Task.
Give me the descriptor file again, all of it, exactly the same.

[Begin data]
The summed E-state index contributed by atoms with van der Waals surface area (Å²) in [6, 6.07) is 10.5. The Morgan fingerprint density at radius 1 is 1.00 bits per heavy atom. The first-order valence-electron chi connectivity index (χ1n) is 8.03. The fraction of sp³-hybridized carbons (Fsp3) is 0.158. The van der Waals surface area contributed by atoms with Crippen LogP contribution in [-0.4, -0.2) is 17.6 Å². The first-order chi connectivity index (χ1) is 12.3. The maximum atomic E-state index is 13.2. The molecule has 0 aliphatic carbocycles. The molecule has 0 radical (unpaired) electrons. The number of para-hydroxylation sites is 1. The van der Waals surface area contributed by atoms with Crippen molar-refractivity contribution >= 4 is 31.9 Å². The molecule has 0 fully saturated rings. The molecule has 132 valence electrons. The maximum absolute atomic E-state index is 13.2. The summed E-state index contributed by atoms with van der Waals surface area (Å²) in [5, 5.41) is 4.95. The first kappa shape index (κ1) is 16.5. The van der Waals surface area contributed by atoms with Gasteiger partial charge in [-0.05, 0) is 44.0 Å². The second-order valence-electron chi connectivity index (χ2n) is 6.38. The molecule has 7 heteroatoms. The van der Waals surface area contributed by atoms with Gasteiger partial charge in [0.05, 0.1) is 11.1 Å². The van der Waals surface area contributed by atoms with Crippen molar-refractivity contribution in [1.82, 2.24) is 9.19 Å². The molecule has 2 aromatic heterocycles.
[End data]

The summed E-state index contributed by atoms with van der Waals surface area (Å²) in [6, 6.07) is 10.5. The Morgan fingerprint density at radius 1 is 1.00 bits per heavy atom. The first-order valence-electron chi connectivity index (χ1n) is 8.03. The fraction of sp³-hybridized carbons (Fsp3) is 0.158. The van der Waals surface area contributed by atoms with Crippen LogP contribution in [-0.4, -0.2) is 17.6 Å². The first-order chi connectivity index (χ1) is 12.3. The maximum atomic E-state index is 13.2. The molecule has 0 aliphatic carbocycles. The molecule has 0 radical (unpaired) electrons. The number of para-hydroxylation sites is 1. The van der Waals surface area contributed by atoms with Crippen molar-refractivity contribution >= 4 is 31.9 Å². The molecule has 0 fully saturated rings. The molecule has 132 valence electrons. The maximum absolute atomic E-state index is 13.2. The summed E-state index contributed by atoms with van der Waals surface area (Å²) in [5, 5.41) is 4.95. The first kappa shape index (κ1) is 16.5. The van der Waals surface area contributed by atoms with Gasteiger partial charge in [-0.05, 0) is 44.0 Å². The second-order valence-electron chi connectivity index (χ2n) is 6.38. The molecule has 7 heteroatoms. The van der Waals surface area contributed by atoms with Gasteiger partial charge in [0.05, 0.1) is 11.1 Å². The van der Waals surface area contributed by atoms with Crippen molar-refractivity contribution in [1.82, 2.24) is 9.19 Å². The molecule has 2 aromatic heterocycles.